Top Orchestras Have No Female Conductors. Is Change Coming?
At the largest American ensembles, one of music’s most stubbornly homogeneous spheres, a shift might be on the horizon.
By Javier C. Hernández
For years, they have worked their way to the top of the classical music industry. They have confronted stereotypes that they are too weak to lead. They have shared advice about how to deal with sexist comments and even how to dress.
Now a group of women could be on the cusp of breaking barriers in one of music’s most stubbornly homogeneous spheres: the male-dominated world of orchestral conducting.
In the history of American orchestras, only one woman has risen to lead a top-tier ensemble: Marin Alsop, whose tenure as music director of the Baltimore Symphony Orchestra ended last month. Her departure has ushered in an unsettling era for the country’s musical landscape. Among the 25 largest ensembles, there are now no women serving as music directors.
Alsop, 64, said in an interview that she was surprised the statistics remain “so shockingly brutal.” When she assumed the top spot in Baltimore in 2007, she expected more women would soon be appointed at other orchestras.
They never were. Instead, she said, she met resistance when she tried to bring in more women as guest conductors.
Alsop said she feels the current moment could be different, since the #MeToo movement and a broad reckoning over severe gender and racial disparities in classical music are putting pressure on arts leaders.
“I hope that we’re past the tipping point,” she said. “It feels that way. But I’ve been naïve in believing that before.”
The German conductor Ruth Reinhardt, 33, a former assistant conductor of the Dallas Symphony Orchestra, said, “My generation is maybe the first one who got equal opportunities to develop and grow.”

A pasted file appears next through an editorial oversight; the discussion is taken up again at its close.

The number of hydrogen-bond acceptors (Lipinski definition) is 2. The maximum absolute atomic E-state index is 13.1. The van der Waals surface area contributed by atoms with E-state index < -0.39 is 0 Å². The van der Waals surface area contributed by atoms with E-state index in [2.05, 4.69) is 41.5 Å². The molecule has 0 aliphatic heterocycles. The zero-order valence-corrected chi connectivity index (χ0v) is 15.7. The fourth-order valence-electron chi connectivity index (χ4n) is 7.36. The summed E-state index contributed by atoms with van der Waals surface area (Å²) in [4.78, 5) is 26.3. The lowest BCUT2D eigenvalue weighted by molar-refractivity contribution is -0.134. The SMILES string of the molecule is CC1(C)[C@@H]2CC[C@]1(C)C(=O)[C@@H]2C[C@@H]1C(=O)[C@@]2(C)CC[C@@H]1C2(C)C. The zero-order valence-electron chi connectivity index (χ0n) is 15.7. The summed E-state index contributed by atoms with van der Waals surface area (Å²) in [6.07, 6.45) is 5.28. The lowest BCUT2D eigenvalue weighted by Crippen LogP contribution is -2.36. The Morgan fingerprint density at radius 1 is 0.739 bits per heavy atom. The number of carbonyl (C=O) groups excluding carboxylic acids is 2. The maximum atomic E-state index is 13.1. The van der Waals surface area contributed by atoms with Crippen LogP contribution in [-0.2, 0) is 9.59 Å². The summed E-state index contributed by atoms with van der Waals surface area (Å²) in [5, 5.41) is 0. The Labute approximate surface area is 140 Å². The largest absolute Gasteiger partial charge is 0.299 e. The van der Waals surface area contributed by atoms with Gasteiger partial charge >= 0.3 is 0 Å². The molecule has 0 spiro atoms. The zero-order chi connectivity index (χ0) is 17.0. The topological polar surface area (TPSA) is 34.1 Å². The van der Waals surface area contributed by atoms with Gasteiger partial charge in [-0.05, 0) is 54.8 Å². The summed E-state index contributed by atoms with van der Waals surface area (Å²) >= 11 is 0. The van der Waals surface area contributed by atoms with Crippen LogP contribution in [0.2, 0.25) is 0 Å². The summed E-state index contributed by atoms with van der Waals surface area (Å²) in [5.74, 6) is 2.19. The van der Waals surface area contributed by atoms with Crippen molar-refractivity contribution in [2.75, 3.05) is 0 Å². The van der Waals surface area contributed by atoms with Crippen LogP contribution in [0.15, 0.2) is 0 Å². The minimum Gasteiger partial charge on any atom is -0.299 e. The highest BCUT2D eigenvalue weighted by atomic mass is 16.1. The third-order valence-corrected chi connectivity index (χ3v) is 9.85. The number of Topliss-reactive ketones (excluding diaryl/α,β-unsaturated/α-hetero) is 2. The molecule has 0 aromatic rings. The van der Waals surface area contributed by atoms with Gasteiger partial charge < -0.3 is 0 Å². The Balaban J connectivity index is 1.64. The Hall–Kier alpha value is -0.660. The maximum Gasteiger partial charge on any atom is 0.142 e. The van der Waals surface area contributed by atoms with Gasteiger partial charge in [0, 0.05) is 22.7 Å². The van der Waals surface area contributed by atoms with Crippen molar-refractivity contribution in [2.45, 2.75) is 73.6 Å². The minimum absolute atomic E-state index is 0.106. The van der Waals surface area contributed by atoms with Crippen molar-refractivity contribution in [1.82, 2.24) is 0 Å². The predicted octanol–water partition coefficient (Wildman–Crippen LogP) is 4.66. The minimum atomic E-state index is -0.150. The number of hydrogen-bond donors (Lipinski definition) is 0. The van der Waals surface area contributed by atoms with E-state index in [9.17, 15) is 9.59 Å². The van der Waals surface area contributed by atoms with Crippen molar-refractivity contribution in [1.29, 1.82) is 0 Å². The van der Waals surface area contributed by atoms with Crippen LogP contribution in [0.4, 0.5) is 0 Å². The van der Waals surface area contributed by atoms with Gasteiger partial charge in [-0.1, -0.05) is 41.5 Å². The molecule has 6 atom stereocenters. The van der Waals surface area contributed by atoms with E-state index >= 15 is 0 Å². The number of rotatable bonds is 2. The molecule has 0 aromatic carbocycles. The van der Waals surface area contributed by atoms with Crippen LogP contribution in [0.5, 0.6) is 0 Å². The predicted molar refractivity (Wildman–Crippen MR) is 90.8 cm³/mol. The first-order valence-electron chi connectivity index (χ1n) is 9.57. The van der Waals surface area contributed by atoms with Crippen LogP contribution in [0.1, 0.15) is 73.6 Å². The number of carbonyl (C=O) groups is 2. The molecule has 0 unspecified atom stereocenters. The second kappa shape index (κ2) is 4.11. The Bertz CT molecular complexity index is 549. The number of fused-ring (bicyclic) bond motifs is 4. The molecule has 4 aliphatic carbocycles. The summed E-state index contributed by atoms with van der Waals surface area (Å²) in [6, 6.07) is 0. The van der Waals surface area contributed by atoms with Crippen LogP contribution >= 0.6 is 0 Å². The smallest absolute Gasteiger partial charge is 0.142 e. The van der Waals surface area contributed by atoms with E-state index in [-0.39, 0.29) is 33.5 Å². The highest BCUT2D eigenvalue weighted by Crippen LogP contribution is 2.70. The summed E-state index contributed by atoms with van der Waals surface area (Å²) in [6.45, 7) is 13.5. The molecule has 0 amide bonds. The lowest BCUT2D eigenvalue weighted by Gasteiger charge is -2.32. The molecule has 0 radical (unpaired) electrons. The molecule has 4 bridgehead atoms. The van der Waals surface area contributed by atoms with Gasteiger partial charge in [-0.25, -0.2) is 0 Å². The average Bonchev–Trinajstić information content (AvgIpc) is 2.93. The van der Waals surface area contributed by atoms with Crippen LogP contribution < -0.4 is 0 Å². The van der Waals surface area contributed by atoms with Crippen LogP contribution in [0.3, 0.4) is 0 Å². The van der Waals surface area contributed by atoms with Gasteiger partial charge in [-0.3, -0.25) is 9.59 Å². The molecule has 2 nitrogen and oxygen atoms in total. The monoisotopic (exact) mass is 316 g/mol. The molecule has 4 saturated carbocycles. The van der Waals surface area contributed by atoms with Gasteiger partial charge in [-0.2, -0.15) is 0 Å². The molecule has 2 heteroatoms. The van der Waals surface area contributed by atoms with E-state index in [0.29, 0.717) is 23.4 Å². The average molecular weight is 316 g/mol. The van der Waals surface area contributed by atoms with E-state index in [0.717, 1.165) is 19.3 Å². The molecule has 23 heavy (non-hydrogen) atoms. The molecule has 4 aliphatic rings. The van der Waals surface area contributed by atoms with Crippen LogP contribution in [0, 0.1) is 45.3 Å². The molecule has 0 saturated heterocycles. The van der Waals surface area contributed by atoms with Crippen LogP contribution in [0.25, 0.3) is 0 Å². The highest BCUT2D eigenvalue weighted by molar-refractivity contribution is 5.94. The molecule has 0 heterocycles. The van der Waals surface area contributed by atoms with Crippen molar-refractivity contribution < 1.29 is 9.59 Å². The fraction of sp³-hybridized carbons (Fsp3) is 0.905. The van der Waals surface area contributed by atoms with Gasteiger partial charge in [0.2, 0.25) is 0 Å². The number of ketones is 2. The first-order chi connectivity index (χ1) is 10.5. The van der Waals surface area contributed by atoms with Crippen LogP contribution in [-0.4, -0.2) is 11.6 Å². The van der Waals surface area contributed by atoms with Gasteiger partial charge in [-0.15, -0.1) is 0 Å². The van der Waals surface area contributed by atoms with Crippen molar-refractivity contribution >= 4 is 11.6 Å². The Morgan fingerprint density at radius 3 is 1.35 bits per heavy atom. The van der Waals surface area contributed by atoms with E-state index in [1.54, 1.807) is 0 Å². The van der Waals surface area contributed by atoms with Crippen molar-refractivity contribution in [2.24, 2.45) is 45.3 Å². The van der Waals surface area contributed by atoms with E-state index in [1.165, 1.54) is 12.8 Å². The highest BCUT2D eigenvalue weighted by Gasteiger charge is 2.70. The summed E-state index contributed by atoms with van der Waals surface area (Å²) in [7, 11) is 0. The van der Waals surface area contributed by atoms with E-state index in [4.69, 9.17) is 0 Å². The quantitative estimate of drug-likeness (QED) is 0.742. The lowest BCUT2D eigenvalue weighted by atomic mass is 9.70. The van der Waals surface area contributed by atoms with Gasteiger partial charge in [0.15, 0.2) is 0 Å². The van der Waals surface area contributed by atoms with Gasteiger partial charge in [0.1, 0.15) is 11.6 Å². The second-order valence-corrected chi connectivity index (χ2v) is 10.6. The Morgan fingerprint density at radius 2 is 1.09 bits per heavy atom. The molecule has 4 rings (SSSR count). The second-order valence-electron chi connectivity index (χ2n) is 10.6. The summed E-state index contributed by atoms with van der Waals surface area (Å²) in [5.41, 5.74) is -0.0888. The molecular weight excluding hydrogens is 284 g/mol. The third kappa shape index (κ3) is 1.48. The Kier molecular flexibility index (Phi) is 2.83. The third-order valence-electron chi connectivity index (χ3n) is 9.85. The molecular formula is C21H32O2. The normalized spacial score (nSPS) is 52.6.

Still, she said she feels there is a perception that there is only space for a small number of women to rise. “We have thousands of male conductors, and there’s good male conductors and bad male conductors and everything in between,” she said. “There should be a right to have just as many women conductors.”
The talent pool has widened in recent years. Competitions, master classes and fellowships geared toward women have become more popular. Veteran conductors like Alsop and JoAnn Falletta, the music director of the Buffalo Philharmonic Orchestra in New York since 1999, have started programs to mentor rising artists.
Falletta, 67, said she helps women navigate a variety of issues, including what to wear while conducting and how to build trust with boards of directors dominated by men.
“You have to find your own authority,” she said. “You don’t have to imitate anyone. You don’t have to be like a Toscanini. That actually doesn’t work anymore, to be a conductor with totalitarian power.”
Jeannette Sorrell started her own ensemble, Apollo’s Fire, a Baroque orchestra based in Cleveland, in part, she said, because she encountered bias while trying to navigate a traditional career. She said a lack of diversity on boards is a major obstacle.
“A lot of orchestras are still led by boards of directors who see their role as the guardians of tradition,” said Sorrell, 56. “That is a very important role for a board, but it’s not the only role.”